Zika Virus: What You Should Know

What is Zika virus? Zika virus (pronunciation: zee-kah) is a viral disease that is transmitted to people by mosquitoes. Prior to 2015, outbreaks have occurred in Africa, Southeast Asia, and islands in the Pacific Ocean. In May 2015, Zika virus transmission was confirmed in Brazil and outbreaks are currently occurring in many countries. Zika virus is not currently transmitted by mosquito in the United States, but travelers returning from areas where the virus is being spread may become sick after returning home to the US. There is a risk that the virus will be imported to new areas by infected travelers. A list of countries where Zika virus is currently being spread can be found at the CDC website.

How is Zika virus spread? Zika virus is most often spread to people by Aedes spp mosquitoes. The mosquitoes that transmit chikungunya and dengue virus are included in this species. The mosquito becomes infected with Zika virus when it bites a person who has Zika. Early in the infection, Zika virus can be found in the blood of an infected person and is passed to another mosquito when the mosquito takes a blood meal. An infected mosquito can then transmit the virus to other people. Zika virus is transmitted rarely from mother to newborn around the time of birth and a link between Zika virus infection and birth defects is currently being investigated. In theory, the virus could be spread through a blood transfusion, although there are no known reports of this to date.

What are the symptoms of Zika virus? Approximately 1 in 5 people infected with Zika virus will develop some symptoms. Symptoms usually begin with 12 days after being bitten by an infected mosquito. The most common symptoms are fever, rash, joint pain, and conjunctivitis (red eyes). The illness is usually mild in healthy adults and may last from several days to a week. People at risk for more severe disease include newborns infected around the time of birth, older adults (≥65 years), and people with medical conditions such as high blood pressure, diabetes, or heart disease. If you have any concerns about your health, you should contact your healthcare provider.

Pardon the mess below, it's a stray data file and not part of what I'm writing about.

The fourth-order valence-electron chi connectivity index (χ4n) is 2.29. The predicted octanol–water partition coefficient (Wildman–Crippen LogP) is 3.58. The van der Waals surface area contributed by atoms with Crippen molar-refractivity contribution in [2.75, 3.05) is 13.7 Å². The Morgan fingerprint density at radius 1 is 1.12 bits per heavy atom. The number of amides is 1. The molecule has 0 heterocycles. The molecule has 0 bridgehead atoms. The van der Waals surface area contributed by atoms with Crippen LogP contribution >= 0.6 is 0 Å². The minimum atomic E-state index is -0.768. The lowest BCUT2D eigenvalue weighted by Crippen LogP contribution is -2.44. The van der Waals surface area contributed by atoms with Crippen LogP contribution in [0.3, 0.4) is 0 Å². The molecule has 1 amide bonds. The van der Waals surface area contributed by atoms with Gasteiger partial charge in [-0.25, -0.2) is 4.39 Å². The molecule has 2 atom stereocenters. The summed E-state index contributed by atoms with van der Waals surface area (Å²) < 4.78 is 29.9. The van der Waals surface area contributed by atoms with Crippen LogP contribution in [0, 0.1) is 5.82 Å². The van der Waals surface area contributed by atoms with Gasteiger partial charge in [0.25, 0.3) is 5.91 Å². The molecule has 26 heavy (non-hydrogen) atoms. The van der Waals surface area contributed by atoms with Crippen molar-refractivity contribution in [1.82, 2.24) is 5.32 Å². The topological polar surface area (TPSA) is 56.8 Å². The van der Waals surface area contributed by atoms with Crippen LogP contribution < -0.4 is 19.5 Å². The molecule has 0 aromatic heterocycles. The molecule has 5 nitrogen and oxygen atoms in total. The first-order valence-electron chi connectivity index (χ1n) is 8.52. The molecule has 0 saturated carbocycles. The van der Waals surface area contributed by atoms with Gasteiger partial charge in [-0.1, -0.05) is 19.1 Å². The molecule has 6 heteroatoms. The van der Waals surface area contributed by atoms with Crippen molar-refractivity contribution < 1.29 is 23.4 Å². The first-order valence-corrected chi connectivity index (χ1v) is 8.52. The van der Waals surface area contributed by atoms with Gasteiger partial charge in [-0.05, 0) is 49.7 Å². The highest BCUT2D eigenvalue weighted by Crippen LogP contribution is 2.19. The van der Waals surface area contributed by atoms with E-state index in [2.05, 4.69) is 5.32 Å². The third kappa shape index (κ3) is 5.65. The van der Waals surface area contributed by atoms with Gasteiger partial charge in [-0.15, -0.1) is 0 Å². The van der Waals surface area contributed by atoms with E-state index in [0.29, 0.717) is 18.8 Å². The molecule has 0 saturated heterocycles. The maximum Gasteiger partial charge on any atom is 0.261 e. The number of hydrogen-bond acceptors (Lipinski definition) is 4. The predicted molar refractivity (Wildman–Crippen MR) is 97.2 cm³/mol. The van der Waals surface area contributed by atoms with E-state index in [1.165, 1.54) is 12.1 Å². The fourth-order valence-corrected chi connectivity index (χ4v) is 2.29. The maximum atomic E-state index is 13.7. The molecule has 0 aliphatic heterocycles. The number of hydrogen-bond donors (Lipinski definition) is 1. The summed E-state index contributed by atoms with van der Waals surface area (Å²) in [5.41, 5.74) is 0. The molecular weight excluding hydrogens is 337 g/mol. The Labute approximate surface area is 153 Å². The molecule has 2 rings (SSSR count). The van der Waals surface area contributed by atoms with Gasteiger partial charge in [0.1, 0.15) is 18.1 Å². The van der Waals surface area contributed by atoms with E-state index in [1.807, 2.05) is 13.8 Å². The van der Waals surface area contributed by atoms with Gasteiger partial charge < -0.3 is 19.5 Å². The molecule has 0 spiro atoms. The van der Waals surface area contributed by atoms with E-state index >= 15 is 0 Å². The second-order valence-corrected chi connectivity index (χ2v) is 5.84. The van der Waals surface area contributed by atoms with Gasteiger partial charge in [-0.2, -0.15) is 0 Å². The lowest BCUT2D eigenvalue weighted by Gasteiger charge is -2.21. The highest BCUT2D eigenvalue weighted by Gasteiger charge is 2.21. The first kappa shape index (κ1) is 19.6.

What is the treatment for Zika virus? There is no medicine to treat Zika virus infection. In order to decrease the symptoms, get plenty of rest, drink fluids to prevent dehydration, and take medicines such as ibuprofen, naproxen, acetaminophen, or paracetamol to relieve fever and pain.

What should I do if I am pregnant and have traveled or am thinking about traveling to an area where Zika virus is being transmitted? Current recommendations indicate that pregnant women should postpone travel to areas where Zika virus transmission is occurring. CDC travel advisories can be found here and current guidance for pregnant women can be found here.

How concerned should I be about Zika virus in Georgia? Zika virus outbreaks have occurred in countries in the Americas in 2015. Local transmission means that mosquitoes in the area have been infected with the virus and are spreading it to people. There has never been a case of locally‐acquired Zika virus reported in Georgia as of January 2016.

Information above is provided by the Georgia Department of Public Health.
For more information on Zika from the Centers for Disease Control and Prevention, please click here.

2017-07-09T16:10:10+00:00